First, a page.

- Philly’s offensive line is atrocious at run blocking, and their 3.3 yards per carry over the last month means too many 3rd-and-longs for Nick Foles against a good Giants pass defense.
Giants 26, Eagles 24
- New England Patriots at Buffalo Bills (+3): New England’s sputtering offense got back on track a bit last week, but Buffalo presents a different sort of challenge. The Bills have the ability to play the run with just four linemen, keeping the linebackers free to roam in coverage and make it even harder for Tom Brady to find one of his pedestrian receivers getting any separation. Jerry Hughes and Mario Williams can also bring the heat off the edge, while Marcell Dareus comes off a week where he destroyed Detroit’s interior offensive line. This is a tough matchup for the Patriot offense.
The problem for Buffalo is its own offense. Kyle Orton makes their passing attack more viable, but he’s still working out the kinks and timing in the offense. I don’t see their rushing attack having much success. I also don’t see Orton avoiding the rush or avoiding a catastrophic turnover like his gift-wrapped pick-six of a week ago.
Ah, screw it. My gut feeling is that the Bills celebrate the approved new ownership with an improbable victory.
Bills, 23, Patriots 20
- Chicago Bears at Atlanta Falcons (-3): I could give you an exhaustive breakdown here, but I’ll keep this one very simple: Matt Ryan at home against Chicago’s craptastic linebackers and safeties is the single biggest mismatch of any X’s vs. O’s on the entire slate of games this week. Don’t overthink this one, folks. I’ll put $500 on the Falcons.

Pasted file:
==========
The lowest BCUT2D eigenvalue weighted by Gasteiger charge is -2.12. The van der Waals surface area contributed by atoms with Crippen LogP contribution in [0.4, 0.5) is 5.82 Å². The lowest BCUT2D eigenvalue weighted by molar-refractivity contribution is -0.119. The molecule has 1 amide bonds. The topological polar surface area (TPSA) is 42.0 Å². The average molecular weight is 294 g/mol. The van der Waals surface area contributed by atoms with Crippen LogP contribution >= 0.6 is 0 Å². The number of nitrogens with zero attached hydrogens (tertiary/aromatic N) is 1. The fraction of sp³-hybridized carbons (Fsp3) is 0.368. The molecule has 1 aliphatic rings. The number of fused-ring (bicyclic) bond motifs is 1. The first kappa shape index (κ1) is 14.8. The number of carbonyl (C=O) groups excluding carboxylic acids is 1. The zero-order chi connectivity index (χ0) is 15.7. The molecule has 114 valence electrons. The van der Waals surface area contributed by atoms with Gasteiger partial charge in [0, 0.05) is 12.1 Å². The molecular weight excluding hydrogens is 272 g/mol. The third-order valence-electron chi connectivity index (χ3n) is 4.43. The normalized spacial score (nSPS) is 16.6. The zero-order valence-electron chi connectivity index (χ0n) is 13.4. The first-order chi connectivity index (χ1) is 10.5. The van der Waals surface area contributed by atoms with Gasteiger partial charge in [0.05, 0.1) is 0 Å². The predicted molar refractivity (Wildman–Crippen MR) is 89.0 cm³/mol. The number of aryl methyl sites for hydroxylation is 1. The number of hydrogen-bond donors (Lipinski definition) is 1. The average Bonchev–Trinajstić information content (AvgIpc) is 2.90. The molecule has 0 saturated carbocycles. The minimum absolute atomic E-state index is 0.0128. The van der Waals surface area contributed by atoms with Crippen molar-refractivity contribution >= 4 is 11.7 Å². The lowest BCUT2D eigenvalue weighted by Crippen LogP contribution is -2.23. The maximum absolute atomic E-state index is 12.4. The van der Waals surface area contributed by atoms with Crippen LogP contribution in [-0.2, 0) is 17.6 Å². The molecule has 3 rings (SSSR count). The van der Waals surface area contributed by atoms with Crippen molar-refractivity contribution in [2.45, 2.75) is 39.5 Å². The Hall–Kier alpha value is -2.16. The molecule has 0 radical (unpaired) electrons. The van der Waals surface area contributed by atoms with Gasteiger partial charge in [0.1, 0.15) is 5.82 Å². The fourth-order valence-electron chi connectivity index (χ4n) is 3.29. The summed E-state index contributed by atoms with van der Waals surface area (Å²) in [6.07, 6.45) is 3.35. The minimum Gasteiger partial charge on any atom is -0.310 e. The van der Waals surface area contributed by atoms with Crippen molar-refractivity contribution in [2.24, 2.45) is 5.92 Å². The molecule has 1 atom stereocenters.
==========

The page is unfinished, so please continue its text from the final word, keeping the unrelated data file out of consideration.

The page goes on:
Falcons 38, Bears 31
- Dallas Cowboys at Seattle Seahawks (-9.5): Dallas has been a wonderful surprise on the young season. Between Demarco Murray’s league-leading rushing and the shockingly effective pass defense, the Cowboys are an impressive overachiever.
Hold onto that positive sentiment, Dallas fans, because this game is not likely to be pretty. I do think the Cowboys offense will find some success thanks to the truly great offensive line and the downfield playmaking ability of Dez Bryant. Unfortunately for Dallas, I think the Seattle offense will eviscerate the defense. Seattle’s excellent special teams will prevent the Cowboys from getting field position and could create some shorter fields for its own offense. The mystique of the crowd will rattle Tony Romo for an INT or two, and that will be more than enough for the home team to prevail. The 9.5 points is a tough sell in either direction, however.
Seahawks 32, Cowboys 24
- Green Bay Packers at Miami Dolphins (+3): The Packers got themselves healthy by feasting on division rivals Minnesota and Chicago. Heading to Miami presents a different challenge, however. The Dolphins are rested after their English excursion. And they have history on their side, as noted by the Dolphins’ own webpage:
Breaking down the Dolphins’ bye history, the first thing that jumps out is that the last time they went into their off week with a 2-2 record the opponents the following game were the Green Bay Packers.
It’s the exact same scenario this year, and the Dolphins can only hope for a similar result as 2010 when they returned from their bye with a 23-20 overtime victory at Lambeau Field.
If you believe in omens, here’s another encouraging bye stat for the Dolphins: Miami has alternated wins and losses after its bye for the past nine seasons, starting with a 20-14 loss against the Buffalo Bills in 2005.
If the trend continues, that means the Dolphins will win because they’re coming off a post-bye loss in 2013.